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Murmur (33⅓ #22)

3.46  ·  Rating Details ·  219 Ratings  ·  27 Reviews
R.E.M. s debut album, released in 1983, was so far removed from the prevailing trends of American popular music that it still sounds miraculous and out of time today. J. Niimi tells the story of the album s genesis with fascinating input from Don Dixon and Mitch Easter. He also investigates Michael Stipe s hypnotic, mysterious lyrics, and makes the case for Murmur as a wor ...more
Paperback, 136 pages
Published May 28th 2005 by Continuum International Publishing Group (first published April 28th 2005)
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Paul Bryant
Feb 23, 2011 Paul Bryant rated it really liked it
Even my friend Gig, a man who knows more about music than several other men, has forgotten how great REM were on Chronic Town, Murmur, Reckoning, Fables of the Reconstruction and Life's Rich Pageant. It's like trying to tell someone about the ripsnorting rock and roll on the Rolling Stones' first two albums, you're going to get funny looks. Huh? REM? Those wankers? Yes, them! Very early REM was an irreducible thing of beauty, you couldn't tell people about the great guitarist because Peter Buck ...more
Matt Harris
May 29, 2007 Matt Harris rated it it was amazing
Recommends it for: R.E.M. fans
A lovely and well paced look at a little gold nugget of an album, from a fan who discovered it on tape, in a time of Howard Jones and Thompson Twins neon spiky haired 80's pop.

Of course Murmur sounded nothing like those guys, and contained absolute canyons of depth and emotion, but obscured by many things, including reverb, wilfully odd Michael Stipe and his lyrics with no obvious nouns or verbs, or protagonists or plots, just hints which seem to click into your memory.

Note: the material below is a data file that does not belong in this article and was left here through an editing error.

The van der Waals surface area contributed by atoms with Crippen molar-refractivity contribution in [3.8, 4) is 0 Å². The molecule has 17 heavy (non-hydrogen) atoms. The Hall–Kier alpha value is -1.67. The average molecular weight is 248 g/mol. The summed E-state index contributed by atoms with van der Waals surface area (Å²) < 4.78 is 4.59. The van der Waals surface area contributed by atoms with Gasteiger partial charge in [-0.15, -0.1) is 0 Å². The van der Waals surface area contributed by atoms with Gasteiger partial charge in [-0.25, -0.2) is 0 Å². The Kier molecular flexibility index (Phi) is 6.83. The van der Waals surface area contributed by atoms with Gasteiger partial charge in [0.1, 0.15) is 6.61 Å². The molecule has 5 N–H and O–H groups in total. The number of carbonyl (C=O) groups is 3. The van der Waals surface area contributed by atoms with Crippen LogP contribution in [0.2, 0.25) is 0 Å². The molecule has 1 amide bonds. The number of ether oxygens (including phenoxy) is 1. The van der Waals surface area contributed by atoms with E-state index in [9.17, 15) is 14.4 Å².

You can tell I have a sof
Sep 21, 2011 Chris added it
four shaggy college dropouts from Georgia load up a blue two-seat van & drive up the coast to South Carolina, touring dive-bars & abandoned churches on their way to cut an album of "music that didn't suck"... and end up giving birth to alternative rock.

R.emember E.very M.oment
(you will be missed)
Bryan Hall
Dec 28, 2014 Bryan Hall rated it liked it
I love the 33 1/3 book series, but because the authors have the freedom to analyze an album in any way they choose, the books are of widely varying quality. In this edition, the author is kind enough to signpost his approach: a brief history of the band leading up to this, their first full-length effort; historical and artistic context; and analysis of language.

The first two sections are great -- having read at least one full biography of R.E.M., I was afraid I would have to sit through a rehash
Jun 04, 2008 Eric rated it it was ok
Shelves: music
Some questions: Will even the best pop music be remembered and written about in the same way, say, the works of Shakespeare are? Doesn't it seem almost antithetical to write theory about pop music? Even the great stuff? I say this because after reading a book about an album that is very near and dear to me, I have my doubts that any sort of academic criticism can capture the essence of why we listen to and cherish such music, the love of which is a mélange of joyful in-the-moment exhilaration an ...more
Patrick McCoy
Sep 27, 2011 Patrick McCoy rated it it was amazing
Shelves: music
After reading J. Niimi’s Murmur I am starting to appreciate the artistic scope of serious pop music. I guess I’ve always appreciated pop music, but after reading this which shows the dedication that went into realizing the songs in the studio by adding sounds layering and maintaining themes and motifs holistically throughout the process-which is often reflected in song order and cover art as well. Somehow, I can’t say that I would be as impressed with a careful rendering or say, a Brittany Spear ...more